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Personal Perspective

I was still a child when I saw the cartoon Snow White and Seven Dwarfs for the first time. For me, it was something amazing, and I liked it very much. My mother used to read me fairy tales in the bedtime, so I had known the tale before I saw the cartoon. Snow White was an embodiment of kindness at that time. When I saw the cartoon, I was surprised because Snow White looked very different from the image I had had in my mind. In my imagination, she would be a sweet girl with long brown hair. She would wear a crown and a gorgeous dress. Nevertheless, in the cartoon, Snow White looked differently, and the plot was changed. The cartoon looked very attractive for me, for there were many good characters in it. Most of them helped Snow White instead of doing some harm to her. What I liked more was that all the characters looked very realistic and moved in a very true-to-life manner; besides, the music and the songs were awesome. The Dwarf’s song was one of my favorite. When I saw this cartoon recently, my impression has changed a bit. In childhood, I liked this cartoon for its outside more. As I grew up, I started to pay more attention to it’s meaning. It is nice to watch this cartoon being an adult, for it is reminding me of my childhood, and it helps to forget about problems.

Historical Perspective

This cartoon played an important role in the history of animation. It was the first sound and color animated feature film. Snow White and the Seven Dwarfs is a strong example of Disney’s works, and it has its prehistory. Walt Disney derived the plot of the cartoon from a fairy tale by the same name by Brothers Grimm.  At the age of fourteen, Disney was selling newspapers in Kansas City. Once he saw a short silent cartoon about Snow White, and that image stuck in his head for the rest of his life. In autumn 1934, he made the first sketch of the scenario based on Grimm’s fairy tale. To make it even better, he involved other talented animators in the project. It took them three years to produce the cartoon because they had to paint a great quantity of pictures. It first appeared in 1937 and made a real splash.  This cartoon was different from all the previous animation due to its realistic characters and perfect sound. Snow White was a real success for Disney for it made him popular, bought the revenue of $ 8 million and positive critics’ reception. The movie had a profound impact on the entire Disney animation for the innovations used in there were developed in the following cartoons. Therefore, this cartoon had set new standards of quality for animation of that time. Walt Disney received Oscars for his cartoon. Particularly in 1938, he got an award for Snow White and the Seven Dwarfs for considerable screen innovation and pioneering a great new entertainment field for the motion picture cartoon.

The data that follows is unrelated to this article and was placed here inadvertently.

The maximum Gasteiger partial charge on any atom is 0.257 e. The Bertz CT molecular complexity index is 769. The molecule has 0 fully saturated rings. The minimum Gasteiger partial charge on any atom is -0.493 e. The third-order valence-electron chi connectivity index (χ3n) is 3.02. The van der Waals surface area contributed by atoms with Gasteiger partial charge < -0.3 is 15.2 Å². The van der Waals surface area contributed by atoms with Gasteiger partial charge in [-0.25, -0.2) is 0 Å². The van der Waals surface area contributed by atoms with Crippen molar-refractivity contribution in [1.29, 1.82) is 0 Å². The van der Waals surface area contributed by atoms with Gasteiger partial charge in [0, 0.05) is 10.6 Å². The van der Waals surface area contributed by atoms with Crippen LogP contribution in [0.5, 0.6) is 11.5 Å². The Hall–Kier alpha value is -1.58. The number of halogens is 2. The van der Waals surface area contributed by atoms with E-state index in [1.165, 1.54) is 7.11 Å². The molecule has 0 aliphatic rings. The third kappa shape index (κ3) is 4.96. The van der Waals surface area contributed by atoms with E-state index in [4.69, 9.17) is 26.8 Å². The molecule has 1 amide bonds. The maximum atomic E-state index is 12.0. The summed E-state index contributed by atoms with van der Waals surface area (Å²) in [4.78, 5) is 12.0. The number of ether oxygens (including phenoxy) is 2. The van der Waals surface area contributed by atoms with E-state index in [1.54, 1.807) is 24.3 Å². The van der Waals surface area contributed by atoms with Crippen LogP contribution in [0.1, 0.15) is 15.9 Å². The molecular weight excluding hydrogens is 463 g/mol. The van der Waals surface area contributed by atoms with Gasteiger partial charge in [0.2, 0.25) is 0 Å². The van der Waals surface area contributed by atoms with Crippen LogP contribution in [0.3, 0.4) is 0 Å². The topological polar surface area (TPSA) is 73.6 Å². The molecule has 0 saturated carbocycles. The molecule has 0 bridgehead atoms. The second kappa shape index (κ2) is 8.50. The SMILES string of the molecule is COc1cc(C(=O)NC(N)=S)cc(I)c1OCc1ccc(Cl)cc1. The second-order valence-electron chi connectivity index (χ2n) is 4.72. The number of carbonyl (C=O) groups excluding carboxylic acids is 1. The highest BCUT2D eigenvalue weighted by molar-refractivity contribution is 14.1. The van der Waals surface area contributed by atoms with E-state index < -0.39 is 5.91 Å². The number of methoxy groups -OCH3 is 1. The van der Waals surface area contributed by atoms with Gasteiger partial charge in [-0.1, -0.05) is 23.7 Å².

Technical Perspective

Snow White and the Seven Dwarfs is the result of the three years’ work of 570 animators, who produced more than a million pictures yearly. Many hours were spent on the design of characters. Disney demanded more than cartoonish faces, he wanted realistic ones. To make the working process as fast as possible, Disney decided to optimize it. He divided animators into two groups: the first group (leading artists) painted the keyframes, the second complemented them with in-betweens, making every scene perfect. While animators were working on the main characters, 50 decorators had to provide multiple cartoon backgrounds. A special laboratory was created on the studio to select and provide all the colors and tones for the artists-decorators. Still it was just a first step to make the cartoon bright and colorful. The next one was to transmit these colors by the cameras as sharp as possible. The previous cameras were not good for that purpose, hence a new type of multifunctional camera was established. Because it was an innovation, the engineers of the studio had to develop it constantly during the filming process. It resulted in a volumetric and colorful image. Animators also had to study human anatomy and learn how to imitate realistic human movements. They applied the technique of using live-action footage to make the Snow White's character alive. A young dancer named Margie Belcher was invited to become the live-action model for Snow White.  Doing the technical part of the job, Disney selected the voices for animated characters with a sound engineer. They had listened to nearly 150 girls for the role of Snow White. Finally, they choose Adriana Cazelotti, the daughter of a vocal music teacher Guido Cazelotti. There were many songs recorded for the Snow White. A composer named Frank Churchill wrote the music for the Snow White. He created unique musical characteristics for all the characters of the cartoon, especially dwarfs, each having his own “melody”. The working team adjusted the music to animation perfectly, though it was a challenge for them.